Denver pot activists are continuing their blitz to expand the space where you can legally smoke/vape/dab your cannabis products. First they got it so you could smoke weed at home if you were a medical marijuana patient, then just any old person could smoke weed at home even if they felt great. Then they smoked weed at a film festivals and, continuing the theme, in a private bus with a world famous movie director.

Then they said, “hey, why don’t we try to get our own special clubs where like-minded people can get high in public away from noses that don’t like the smell of weed and the people who look down those noses at us?” – or something to that effect when a local lawmaker put forward his ideas for legal cannabis clubs earlier this year.

But now some super-activists are skipping over the whole weed club angle and skipping straight to the, “hey, we’re all adults and recreational marijuana is legal, so why don’t we just have designated smoking and vaping sections wherever business owners feel like it?”

That’s just what Mason Tvert and Brian Vicente, known activists in the area, are proposing in their new initiative. The idea, which is similar to a model used in Toronto, is that businesses who are hip to the whole weed thing can provide an indoor vaping section and an outdoor flower-smoking garden that would be out of the view of passersby. Both of these sections would be compliant with Colorado smoking laws, which allow e-cigarettes indoors and smoking in designated outdoor areas, and both would be 21 and over affairs.

The city seems to support the idea. Denver marijuana czar Ashley Kilroy told The Cannabist that while the city doesn’t usually take positions on ordinances up for consideration, ideas like the ones from Tvert and Vincente have “been on our agenda.”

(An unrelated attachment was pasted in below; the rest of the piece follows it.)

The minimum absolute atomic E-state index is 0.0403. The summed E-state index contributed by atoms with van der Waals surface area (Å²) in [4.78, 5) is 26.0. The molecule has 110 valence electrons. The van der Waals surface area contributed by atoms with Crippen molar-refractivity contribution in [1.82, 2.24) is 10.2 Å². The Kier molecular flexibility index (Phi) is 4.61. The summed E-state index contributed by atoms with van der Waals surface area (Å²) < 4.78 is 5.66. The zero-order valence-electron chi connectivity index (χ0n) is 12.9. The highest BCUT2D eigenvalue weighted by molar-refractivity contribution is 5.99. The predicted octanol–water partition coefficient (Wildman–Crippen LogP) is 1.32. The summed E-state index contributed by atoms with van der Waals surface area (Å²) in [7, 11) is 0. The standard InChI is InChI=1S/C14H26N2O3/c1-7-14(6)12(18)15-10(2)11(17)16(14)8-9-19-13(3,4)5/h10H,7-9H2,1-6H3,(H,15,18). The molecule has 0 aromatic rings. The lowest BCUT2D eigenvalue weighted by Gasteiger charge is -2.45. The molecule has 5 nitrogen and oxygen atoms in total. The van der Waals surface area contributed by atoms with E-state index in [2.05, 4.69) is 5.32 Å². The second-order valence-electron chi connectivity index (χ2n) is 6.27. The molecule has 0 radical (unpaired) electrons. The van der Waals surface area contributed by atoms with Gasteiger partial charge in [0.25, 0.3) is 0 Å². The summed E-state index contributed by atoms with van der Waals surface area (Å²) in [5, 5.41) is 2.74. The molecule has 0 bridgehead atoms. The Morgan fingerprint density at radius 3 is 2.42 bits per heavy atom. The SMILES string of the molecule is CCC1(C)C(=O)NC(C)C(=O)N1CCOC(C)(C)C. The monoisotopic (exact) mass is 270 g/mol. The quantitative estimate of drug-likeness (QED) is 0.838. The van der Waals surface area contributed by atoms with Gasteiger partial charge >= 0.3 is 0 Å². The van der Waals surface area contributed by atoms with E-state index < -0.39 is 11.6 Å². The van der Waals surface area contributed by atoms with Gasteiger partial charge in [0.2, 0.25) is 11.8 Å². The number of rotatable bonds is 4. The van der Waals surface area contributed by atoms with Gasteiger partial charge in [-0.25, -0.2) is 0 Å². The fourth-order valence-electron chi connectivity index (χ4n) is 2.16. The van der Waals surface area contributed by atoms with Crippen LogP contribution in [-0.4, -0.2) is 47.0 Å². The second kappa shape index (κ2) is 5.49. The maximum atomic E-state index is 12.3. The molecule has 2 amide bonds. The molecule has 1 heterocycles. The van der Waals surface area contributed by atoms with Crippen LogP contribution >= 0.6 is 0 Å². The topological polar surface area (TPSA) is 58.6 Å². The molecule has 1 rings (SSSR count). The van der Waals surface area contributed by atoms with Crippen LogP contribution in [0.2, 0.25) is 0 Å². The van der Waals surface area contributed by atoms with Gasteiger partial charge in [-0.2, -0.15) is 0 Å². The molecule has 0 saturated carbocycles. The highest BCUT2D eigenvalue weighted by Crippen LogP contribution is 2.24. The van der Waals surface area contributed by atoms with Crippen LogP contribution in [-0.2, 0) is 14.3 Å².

“The conversation around consuming marijuana in commercial establishments, those conversations have already begun with community members, industry representatives, business leaders and business groups,” said Kilroy. “They raise the same types of questions we’ve been asking about this: Do the people of Denver want to consume marijuana in a commercial business? What issues would we be solving if we allowed this in some way? I think those questions have been out there, and we’ve been engaged in those conversations.”

Such a change in city policy could also be a boon for the tourism industry, as visitors who come to Denver specifically to imbibe their fine weeds could actually have a legit place to smoke them now. “We allow adults to purchase limited amounts of marijuana, and they should be allowed to have a place where they can consume it legally,” said Tvert.

In order to pass, the ordinance will have to prove to some that it doesn’t contradict State Amendment 64, which could be interpreted as prohibiting all consumption of cannabis in public. The petition will also have to collect more than 4,700 signatures and be ”signed, sealed and delivered” to the City Attorney’s office by September if it’s going to end up on the November ballot.